International students have difficulty getting COVID pass

International students from outside the EU get bogged down in red tape when they try to get hold of the COVID pass that is mandatory in the Netherlands. So when they go out they often have to get tested, even if they are fully vaccinated.

photo Dean Drobot / Shutterstock

Since Saturday it has been mandatory to show a COVID pass if you want to go to a pub, theatre or concert in the Netherlands. This can be a problem for students who have been vaccinated in their native country outside the EU. They do not all have a certificate that is valid in the Netherlands, thereby allowing them to get a QR code.

These include students from the United Kingdom and the United States, but the exact number of students affected is not clear.

Between two stools

At the Fulbright Center in Amsterdam, which organises exchanges with the United States, they see American students in the Netherlands struggling with the QR codes. “They are falling between two stools”, says programme manager Manon Kolsteren.

The route to a valid Dutch vaccination certificate is in her view long and complicated:

the students have to be registered with a municipality and obtain a BSN (citizen service) number; only then can they go to the GGD in Utrecht to get the foreign vaccination certificate converted into a valid Dutch one.

All those steps are also taking a lot longer than usual because many official bodies have suffered delays as a result of the coronavirus crisis, says Kolsteren.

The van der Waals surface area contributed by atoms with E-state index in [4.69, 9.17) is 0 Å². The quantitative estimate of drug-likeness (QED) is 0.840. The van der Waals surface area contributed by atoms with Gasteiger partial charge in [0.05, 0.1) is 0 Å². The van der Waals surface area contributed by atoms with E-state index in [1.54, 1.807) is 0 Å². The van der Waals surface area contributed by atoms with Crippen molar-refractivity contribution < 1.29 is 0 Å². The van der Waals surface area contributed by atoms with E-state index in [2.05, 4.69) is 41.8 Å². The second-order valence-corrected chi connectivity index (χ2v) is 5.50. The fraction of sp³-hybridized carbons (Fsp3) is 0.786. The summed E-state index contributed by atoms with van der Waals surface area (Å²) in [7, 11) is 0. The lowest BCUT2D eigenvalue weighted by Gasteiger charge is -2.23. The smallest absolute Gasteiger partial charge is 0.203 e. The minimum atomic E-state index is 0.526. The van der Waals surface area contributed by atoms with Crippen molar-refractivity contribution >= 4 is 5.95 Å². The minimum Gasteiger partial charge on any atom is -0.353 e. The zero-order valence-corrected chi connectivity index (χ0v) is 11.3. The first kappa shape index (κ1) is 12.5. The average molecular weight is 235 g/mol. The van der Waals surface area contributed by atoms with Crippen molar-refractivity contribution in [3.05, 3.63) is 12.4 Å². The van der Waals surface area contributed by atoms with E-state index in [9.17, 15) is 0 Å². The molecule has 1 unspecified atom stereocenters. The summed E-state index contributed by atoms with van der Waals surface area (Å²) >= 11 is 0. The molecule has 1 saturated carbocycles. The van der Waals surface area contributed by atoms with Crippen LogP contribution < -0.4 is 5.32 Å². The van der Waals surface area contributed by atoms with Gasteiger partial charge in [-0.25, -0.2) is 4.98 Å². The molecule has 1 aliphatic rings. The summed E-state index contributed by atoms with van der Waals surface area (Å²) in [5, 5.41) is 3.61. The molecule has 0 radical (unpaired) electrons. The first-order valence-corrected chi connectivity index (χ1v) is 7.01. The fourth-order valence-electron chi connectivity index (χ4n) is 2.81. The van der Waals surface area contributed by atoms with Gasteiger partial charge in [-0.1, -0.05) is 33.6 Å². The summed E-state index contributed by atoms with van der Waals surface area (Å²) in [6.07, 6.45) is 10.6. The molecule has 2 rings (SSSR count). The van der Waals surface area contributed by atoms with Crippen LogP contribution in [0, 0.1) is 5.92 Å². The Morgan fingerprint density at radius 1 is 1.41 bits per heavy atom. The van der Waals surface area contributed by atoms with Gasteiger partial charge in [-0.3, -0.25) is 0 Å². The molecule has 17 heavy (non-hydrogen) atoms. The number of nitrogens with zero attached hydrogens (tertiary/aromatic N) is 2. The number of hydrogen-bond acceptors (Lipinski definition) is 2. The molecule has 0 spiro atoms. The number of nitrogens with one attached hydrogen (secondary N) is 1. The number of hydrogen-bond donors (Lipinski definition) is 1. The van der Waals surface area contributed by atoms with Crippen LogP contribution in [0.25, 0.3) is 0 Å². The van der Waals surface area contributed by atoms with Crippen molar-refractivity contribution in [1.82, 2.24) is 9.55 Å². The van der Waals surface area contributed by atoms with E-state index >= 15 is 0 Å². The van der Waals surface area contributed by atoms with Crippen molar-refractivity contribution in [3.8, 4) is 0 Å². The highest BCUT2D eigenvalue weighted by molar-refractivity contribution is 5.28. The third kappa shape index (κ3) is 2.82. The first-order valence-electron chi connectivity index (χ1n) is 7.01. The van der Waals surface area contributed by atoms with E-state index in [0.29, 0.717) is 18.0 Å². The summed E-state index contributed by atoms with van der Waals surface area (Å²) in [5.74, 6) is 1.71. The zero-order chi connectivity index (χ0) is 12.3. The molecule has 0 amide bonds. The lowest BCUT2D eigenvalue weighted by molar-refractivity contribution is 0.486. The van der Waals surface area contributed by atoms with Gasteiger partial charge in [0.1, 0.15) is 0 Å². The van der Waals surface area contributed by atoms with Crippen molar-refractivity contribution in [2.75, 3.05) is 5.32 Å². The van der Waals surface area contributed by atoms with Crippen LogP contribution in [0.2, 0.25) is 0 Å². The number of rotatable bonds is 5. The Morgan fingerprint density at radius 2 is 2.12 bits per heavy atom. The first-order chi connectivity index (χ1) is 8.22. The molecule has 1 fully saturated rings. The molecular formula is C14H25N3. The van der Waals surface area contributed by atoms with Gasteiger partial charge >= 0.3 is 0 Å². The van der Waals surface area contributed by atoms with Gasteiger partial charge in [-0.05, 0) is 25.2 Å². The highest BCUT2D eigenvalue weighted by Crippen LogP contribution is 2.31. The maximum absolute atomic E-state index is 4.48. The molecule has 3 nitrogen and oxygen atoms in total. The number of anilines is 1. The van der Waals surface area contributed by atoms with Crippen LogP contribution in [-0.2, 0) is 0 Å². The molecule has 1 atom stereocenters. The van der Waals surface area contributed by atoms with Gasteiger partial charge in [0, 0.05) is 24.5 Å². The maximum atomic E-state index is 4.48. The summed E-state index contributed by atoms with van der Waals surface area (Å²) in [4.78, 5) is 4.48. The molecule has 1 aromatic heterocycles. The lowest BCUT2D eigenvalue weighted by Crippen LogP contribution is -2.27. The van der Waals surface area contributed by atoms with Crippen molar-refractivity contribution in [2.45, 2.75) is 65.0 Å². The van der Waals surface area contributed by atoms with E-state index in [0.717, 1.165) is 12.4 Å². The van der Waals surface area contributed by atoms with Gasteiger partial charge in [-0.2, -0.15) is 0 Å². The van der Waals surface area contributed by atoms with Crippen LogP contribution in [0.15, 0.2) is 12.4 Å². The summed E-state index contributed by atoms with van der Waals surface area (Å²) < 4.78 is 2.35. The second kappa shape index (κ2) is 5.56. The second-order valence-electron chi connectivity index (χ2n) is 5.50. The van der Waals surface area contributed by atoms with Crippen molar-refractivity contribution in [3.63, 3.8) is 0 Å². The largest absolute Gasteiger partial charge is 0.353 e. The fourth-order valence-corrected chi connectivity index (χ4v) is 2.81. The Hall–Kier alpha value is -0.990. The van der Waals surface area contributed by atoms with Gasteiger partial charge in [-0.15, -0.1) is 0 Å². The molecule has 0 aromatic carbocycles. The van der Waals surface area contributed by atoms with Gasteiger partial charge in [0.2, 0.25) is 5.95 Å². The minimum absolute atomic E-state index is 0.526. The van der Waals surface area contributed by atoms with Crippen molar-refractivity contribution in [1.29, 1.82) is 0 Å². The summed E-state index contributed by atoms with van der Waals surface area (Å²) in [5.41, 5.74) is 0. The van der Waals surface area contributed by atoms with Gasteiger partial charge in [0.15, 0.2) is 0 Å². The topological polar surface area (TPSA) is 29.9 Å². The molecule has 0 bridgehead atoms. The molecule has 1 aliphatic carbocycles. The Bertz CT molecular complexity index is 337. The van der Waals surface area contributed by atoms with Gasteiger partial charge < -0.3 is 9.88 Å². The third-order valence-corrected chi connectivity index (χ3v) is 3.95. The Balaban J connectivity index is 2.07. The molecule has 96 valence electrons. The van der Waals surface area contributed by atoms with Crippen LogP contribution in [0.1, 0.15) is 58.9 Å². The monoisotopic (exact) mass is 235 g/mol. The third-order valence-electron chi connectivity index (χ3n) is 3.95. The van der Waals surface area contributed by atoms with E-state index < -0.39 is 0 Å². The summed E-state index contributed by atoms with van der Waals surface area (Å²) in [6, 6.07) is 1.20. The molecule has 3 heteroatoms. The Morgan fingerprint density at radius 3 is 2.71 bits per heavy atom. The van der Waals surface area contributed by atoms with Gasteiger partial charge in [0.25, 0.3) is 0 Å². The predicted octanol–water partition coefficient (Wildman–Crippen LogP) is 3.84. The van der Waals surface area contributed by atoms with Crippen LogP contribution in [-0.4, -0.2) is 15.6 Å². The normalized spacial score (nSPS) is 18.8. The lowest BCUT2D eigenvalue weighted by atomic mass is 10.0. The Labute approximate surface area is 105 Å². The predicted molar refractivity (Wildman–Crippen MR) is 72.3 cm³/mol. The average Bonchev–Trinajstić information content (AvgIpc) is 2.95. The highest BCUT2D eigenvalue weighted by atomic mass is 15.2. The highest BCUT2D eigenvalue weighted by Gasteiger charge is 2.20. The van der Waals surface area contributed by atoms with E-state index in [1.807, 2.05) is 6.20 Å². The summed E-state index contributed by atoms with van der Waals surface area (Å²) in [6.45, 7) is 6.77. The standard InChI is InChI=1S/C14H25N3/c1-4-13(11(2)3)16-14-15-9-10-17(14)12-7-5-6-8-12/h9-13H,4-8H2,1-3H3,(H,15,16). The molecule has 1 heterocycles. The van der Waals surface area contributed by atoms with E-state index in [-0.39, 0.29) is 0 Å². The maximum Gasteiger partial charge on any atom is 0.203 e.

The Ministry of Health, Welfare and Sport is advising people who are staying for a long period in the Netherlands to get their foreign vaccination certificate converted at the GGD in Utrecht. But for a short stay, says spokesperson Annerijn Vink, that is unworkable “because the process takes too long”. In her view it is more practical for them to get tested to gain entry, even though they have been vaccinated.

The ministry is still looking for a better solution. The best thing would be for countries with a different certificate to align themselves with the “European system”. “We have made very good progress with the United Kingdom in that regard.”

“We can look at another solution for countries that aren’t amenable to aligning themselves with our system”, says Vink. But in any event QR codes will not simply be abandoned. “We cannot expect bar owners to decide based on paper certificates who they may or may not allow in.”

The Dutch National Students’ Association (ISO) hopes that a solution will be found soon. Prospective international students do not know anyone here yet. “So it’s very important that they can go out and meet people”, says association chair Lisanne de Roos. The ISO is keen to map the problem and calls on international students who encounter it to report the fact.

Share this article